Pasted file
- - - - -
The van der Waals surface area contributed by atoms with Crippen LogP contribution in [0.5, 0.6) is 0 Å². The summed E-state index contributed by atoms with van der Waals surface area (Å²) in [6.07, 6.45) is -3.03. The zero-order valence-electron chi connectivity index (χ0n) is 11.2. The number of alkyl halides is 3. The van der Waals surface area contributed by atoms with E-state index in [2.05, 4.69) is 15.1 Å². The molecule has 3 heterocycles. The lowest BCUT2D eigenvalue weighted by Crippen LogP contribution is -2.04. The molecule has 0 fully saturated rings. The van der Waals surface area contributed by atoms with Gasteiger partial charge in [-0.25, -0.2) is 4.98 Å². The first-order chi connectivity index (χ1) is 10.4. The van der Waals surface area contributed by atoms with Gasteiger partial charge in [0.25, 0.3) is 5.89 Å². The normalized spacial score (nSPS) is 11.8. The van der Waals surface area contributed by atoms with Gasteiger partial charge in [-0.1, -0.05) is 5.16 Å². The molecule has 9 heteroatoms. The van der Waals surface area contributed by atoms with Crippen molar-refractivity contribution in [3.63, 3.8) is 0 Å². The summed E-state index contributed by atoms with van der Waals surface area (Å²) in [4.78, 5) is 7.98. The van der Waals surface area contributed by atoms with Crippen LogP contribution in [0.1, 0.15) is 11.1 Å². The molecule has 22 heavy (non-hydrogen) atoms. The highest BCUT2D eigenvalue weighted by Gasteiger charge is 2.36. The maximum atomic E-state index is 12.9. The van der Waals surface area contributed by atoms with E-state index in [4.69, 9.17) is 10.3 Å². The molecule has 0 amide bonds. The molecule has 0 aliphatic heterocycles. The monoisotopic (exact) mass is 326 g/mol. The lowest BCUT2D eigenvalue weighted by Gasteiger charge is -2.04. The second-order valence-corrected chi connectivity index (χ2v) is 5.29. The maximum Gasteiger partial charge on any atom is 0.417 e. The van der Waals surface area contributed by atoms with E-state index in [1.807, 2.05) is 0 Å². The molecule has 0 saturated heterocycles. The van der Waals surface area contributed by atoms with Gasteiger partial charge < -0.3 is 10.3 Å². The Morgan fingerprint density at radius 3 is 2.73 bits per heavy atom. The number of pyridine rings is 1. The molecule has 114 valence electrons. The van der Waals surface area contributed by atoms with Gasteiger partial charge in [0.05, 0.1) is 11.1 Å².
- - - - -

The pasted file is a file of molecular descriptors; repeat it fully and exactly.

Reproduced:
The van der Waals surface area contributed by atoms with Crippen LogP contribution in [0.5, 0.6) is 0 Å². The summed E-state index contributed by atoms with van der Waals surface area (Å²) in [6.07, 6.45) is -3.03. The zero-order valence-electron chi connectivity index (χ0n) is 11.2. The number of alkyl halides is 3. The van der Waals surface area contributed by atoms with E-state index in [2.05, 4.69) is 15.1 Å². The molecule has 3 heterocycles. The lowest BCUT2D eigenvalue weighted by Crippen LogP contribution is -2.04. The molecule has 0 fully saturated rings. The van der Waals surface area contributed by atoms with Gasteiger partial charge in [-0.25, -0.2) is 4.98 Å². The first-order chi connectivity index (χ1) is 10.4. The van der Waals surface area contributed by atoms with Gasteiger partial charge in [0.25, 0.3) is 5.89 Å². The normalized spacial score (nSPS) is 11.8. The van der Waals surface area contributed by atoms with Gasteiger partial charge in [-0.1, -0.05) is 5.16 Å². The molecule has 9 heteroatoms. The van der Waals surface area contributed by atoms with Crippen molar-refractivity contribution in [3.63, 3.8) is 0 Å². The summed E-state index contributed by atoms with van der Waals surface area (Å²) in [4.78, 5) is 7.98. The van der Waals surface area contributed by atoms with Crippen LogP contribution in [0.1, 0.15) is 11.1 Å². The molecule has 22 heavy (non-hydrogen) atoms. The highest BCUT2D eigenvalue weighted by Gasteiger charge is 2.36. The maximum atomic E-state index is 12.9. The van der Waals surface area contributed by atoms with E-state index in [4.69, 9.17) is 10.3 Å². The molecule has 0 amide bonds. The molecule has 0 aliphatic heterocycles. The monoisotopic (exact) mass is 326 g/mol. The lowest BCUT2D eigenvalue weighted by Gasteiger charge is -2.04. The second-order valence-corrected chi connectivity index (χ2v) is 5.29. The maximum Gasteiger partial charge on any atom is 0.417 e. The van der Waals surface area contributed by atoms with E-state index in [1.807, 2.05) is 0 Å². The molecule has 0 saturated heterocycles. The van der Waals surface area contributed by atoms with Gasteiger partial charge < -0.3 is 10.3 Å². The Morgan fingerprint density at radius 3 is 2.73 bits per heavy atom. The number of pyridine rings is 1. The molecule has 114 valence electrons. The van der Waals surface area contributed by atoms with Gasteiger partial charge in [0.05, 0.1) is 11.1 Å².